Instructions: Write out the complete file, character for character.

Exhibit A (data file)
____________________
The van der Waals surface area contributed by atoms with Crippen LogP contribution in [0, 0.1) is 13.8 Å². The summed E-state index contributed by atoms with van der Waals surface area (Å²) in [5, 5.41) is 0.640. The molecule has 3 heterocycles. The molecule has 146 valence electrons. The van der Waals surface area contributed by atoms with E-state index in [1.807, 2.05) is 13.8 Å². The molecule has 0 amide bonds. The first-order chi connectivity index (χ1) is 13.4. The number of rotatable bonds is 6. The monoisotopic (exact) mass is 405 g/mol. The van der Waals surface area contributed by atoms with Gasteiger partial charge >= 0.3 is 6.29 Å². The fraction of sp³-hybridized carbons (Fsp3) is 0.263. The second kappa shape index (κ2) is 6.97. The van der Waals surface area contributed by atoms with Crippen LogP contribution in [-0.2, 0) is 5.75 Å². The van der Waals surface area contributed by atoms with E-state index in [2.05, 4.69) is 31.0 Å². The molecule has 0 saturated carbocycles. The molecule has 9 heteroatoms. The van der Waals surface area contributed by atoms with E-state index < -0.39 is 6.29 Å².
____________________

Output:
The van der Waals surface area contributed by atoms with Crippen LogP contribution in [0, 0.1) is 13.8 Å². The summed E-state index contributed by atoms with van der Waals surface area (Å²) in [5, 5.41) is 0.640. The molecule has 3 heterocycles. The molecule has 146 valence electrons. The van der Waals surface area contributed by atoms with E-state index in [1.807, 2.05) is 13.8 Å². The molecule has 0 amide bonds. The first-order chi connectivity index (χ1) is 13.4. The number of rotatable bonds is 6. The monoisotopic (exact) mass is 405 g/mol. The van der Waals surface area contributed by atoms with Gasteiger partial charge >= 0.3 is 6.29 Å². The fraction of sp³-hybridized carbons (Fsp3) is 0.263. The second kappa shape index (κ2) is 6.97. The van der Waals surface area contributed by atoms with Crippen LogP contribution in [-0.2, 0) is 5.75 Å². The van der Waals surface area contributed by atoms with E-state index in [2.05, 4.69) is 31.0 Å². The molecule has 0 saturated carbocycles. The molecule has 9 heteroatoms. The van der Waals surface area contributed by atoms with E-state index < -0.39 is 6.29 Å².